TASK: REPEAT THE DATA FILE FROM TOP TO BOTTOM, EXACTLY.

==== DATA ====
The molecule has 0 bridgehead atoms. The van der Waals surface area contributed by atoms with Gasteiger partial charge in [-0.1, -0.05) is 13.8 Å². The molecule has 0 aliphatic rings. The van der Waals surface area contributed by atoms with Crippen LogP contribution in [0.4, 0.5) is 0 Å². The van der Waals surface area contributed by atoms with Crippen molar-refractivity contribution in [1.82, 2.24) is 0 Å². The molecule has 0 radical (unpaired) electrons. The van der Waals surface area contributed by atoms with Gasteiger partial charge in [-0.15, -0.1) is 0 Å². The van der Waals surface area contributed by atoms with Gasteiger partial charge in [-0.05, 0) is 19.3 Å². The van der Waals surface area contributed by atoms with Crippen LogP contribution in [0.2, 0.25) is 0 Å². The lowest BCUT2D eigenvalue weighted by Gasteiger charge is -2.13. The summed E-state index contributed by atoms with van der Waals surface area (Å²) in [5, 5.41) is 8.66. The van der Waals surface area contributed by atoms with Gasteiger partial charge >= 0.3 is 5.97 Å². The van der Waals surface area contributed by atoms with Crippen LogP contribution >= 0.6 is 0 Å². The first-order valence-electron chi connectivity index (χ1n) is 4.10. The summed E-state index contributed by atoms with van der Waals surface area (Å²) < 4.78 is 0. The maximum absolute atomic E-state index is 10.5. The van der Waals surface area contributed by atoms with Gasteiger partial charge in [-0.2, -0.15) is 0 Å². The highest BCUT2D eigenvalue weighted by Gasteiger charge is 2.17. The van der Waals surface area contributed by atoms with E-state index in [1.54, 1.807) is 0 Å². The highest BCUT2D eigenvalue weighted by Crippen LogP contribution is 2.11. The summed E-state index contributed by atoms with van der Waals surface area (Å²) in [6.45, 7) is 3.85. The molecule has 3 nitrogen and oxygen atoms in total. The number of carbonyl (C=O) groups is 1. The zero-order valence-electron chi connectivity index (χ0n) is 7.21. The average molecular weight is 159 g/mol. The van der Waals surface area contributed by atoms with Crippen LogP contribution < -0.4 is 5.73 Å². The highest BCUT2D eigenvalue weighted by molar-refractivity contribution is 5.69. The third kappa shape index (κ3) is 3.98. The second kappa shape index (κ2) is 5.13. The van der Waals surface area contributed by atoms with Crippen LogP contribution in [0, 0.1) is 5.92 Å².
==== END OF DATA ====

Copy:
The molecule has 0 bridgehead atoms. The van der Waals surface area contributed by atoms with Gasteiger partial charge in [-0.1, -0.05) is 13.8 Å². The molecule has 0 aliphatic rings. The van der Waals surface area contributed by atoms with Crippen LogP contribution in [0.4, 0.5) is 0 Å². The van der Waals surface area contributed by atoms with Crippen molar-refractivity contribution in [1.82, 2.24) is 0 Å². The molecule has 0 radical (unpaired) electrons. The van der Waals surface area contributed by atoms with Gasteiger partial charge in [-0.15, -0.1) is 0 Å². The van der Waals surface area contributed by atoms with Gasteiger partial charge in [-0.05, 0) is 19.3 Å². The van der Waals surface area contributed by atoms with Crippen LogP contribution in [0.2, 0.25) is 0 Å². The lowest BCUT2D eigenvalue weighted by Gasteiger charge is -2.13. The summed E-state index contributed by atoms with van der Waals surface area (Å²) in [5, 5.41) is 8.66. The van der Waals surface area contributed by atoms with Gasteiger partial charge >= 0.3 is 5.97 Å². The van der Waals surface area contributed by atoms with Crippen LogP contribution >= 0.6 is 0 Å². The first-order valence-electron chi connectivity index (χ1n) is 4.10. The summed E-state index contributed by atoms with van der Waals surface area (Å²) < 4.78 is 0. The maximum absolute atomic E-state index is 10.5. The van der Waals surface area contributed by atoms with Gasteiger partial charge in [-0.2, -0.15) is 0 Å². The highest BCUT2D eigenvalue weighted by Gasteiger charge is 2.17. The van der Waals surface area contributed by atoms with E-state index in [1.54, 1.807) is 0 Å². The highest BCUT2D eigenvalue weighted by Crippen LogP contribution is 2.11. The summed E-state index contributed by atoms with van der Waals surface area (Å²) in [6.45, 7) is 3.85. The molecule has 3 nitrogen and oxygen atoms in total. The number of carbonyl (C=O) groups is 1. The zero-order valence-electron chi connectivity index (χ0n) is 7.21. The average molecular weight is 159 g/mol. The van der Waals surface area contributed by atoms with Crippen LogP contribution < -0.4 is 5.73 Å². The highest BCUT2D eigenvalue weighted by molar-refractivity contribution is 5.69. The third kappa shape index (κ3) is 3.98. The second kappa shape index (κ2) is 5.13. The van der Waals surface area contributed by atoms with Crippen LogP contribution in [0, 0.1) is 5.92 Å².